As a top PR agency we’re lucky to work with many organizations that prioritize the relationship we share. We pride ourselves on working independently and staying ahead of our clients, many of whom are high-growth tech businesses. Yet our success depends on collaboration. The same is true of almost any PR agency or team.
With that in mind, here are some of the key building blocks of a successful collaborative relationship between a company and their PR agency or internal team.
Share as many assets as possible
More information is almost always better when it comes to a successful collaboration. All kinds of assets – from marketing archives to verbal briefings – are helpful for shaping a story, especially for a B2B company. It’s surprising how often we stumble on a nugget that the client didn’t think to share with us because no one thought it pertinent to the PR program. When in doubt, share. Let the PR team make the final judgment about newsworthiness or relevance.
Be clear about expectations
Although agencies will be able to better anticipate expectations on the client side as your relationship progresses, a lack of alignment here can have a dangerous ripple effect for the relationship and its productivity. Key Performance Indicators (KPIs) should be established at the start of the program – in fact, they’re typically included at the proposal stage. Yet day-to-day expectations about level of contact, communications, cadence, and service levels are also important. Daily feedback on performance, ideas, and account management is invaluable for any communications team, and it can serve to nip problems at an early stage.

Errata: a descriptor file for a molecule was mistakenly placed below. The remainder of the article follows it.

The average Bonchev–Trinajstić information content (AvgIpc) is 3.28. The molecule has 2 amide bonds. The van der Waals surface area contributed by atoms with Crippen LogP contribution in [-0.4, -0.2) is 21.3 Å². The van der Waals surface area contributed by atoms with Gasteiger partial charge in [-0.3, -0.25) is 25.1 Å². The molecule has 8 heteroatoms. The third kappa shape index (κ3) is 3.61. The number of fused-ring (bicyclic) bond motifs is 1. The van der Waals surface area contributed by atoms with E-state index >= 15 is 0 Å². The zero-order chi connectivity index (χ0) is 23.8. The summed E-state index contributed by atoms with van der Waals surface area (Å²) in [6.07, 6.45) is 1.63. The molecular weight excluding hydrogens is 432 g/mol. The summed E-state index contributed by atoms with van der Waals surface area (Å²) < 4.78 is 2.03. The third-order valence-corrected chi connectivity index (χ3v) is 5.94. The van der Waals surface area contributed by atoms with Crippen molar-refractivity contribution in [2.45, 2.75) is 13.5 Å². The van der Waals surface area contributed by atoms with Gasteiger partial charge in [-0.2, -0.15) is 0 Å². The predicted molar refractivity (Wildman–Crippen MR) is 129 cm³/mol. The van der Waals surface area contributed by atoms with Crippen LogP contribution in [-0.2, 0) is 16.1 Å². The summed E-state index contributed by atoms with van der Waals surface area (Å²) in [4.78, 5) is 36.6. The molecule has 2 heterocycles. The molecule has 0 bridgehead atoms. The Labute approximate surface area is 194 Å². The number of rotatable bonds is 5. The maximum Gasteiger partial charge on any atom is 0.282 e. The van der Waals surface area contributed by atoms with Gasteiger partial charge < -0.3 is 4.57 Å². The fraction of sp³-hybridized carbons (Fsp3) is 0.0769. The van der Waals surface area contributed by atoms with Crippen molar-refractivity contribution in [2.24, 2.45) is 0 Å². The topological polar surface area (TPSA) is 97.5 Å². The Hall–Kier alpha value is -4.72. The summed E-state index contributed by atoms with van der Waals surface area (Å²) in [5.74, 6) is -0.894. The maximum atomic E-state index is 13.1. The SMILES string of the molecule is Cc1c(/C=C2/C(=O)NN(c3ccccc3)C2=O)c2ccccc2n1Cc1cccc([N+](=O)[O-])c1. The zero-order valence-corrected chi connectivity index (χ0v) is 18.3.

Get organizational buy-in
A successful PR relationship doesn’t only require buy-in from a company’s marketing and communications team. It works best if it can involve the whole organization from the C-Suite to the HR team. Steps such as periodic PR update emails for internal stakeholders and regular executive briefings can open the door to potential story ideas. And there’s nothing wrong with a little “professional jealousy” when it comes to highlighting executives from different divisions. A little exposure can go a long way to help the organization prioritize and value the PR program.
Coordinate with other partners
Most organizations have multiple PR and marketing partners, particularly when a business is global. Being aligned on goals and messaging will avoid overlap, and it can save time and foster productivity among agency or internal teams. Inevitably there are ideas or content that can be repurposed or that may inspire creative thinking by multiple parties, and when that happens, everyone wins.
Don’t be shy
PR is all about telling your company’s story and offering a unique point of view. Whether it’s about products, people, values or some combination of the three, each organization has its own characteristics that make it stand apart, so don’t be afraid to put yours out there.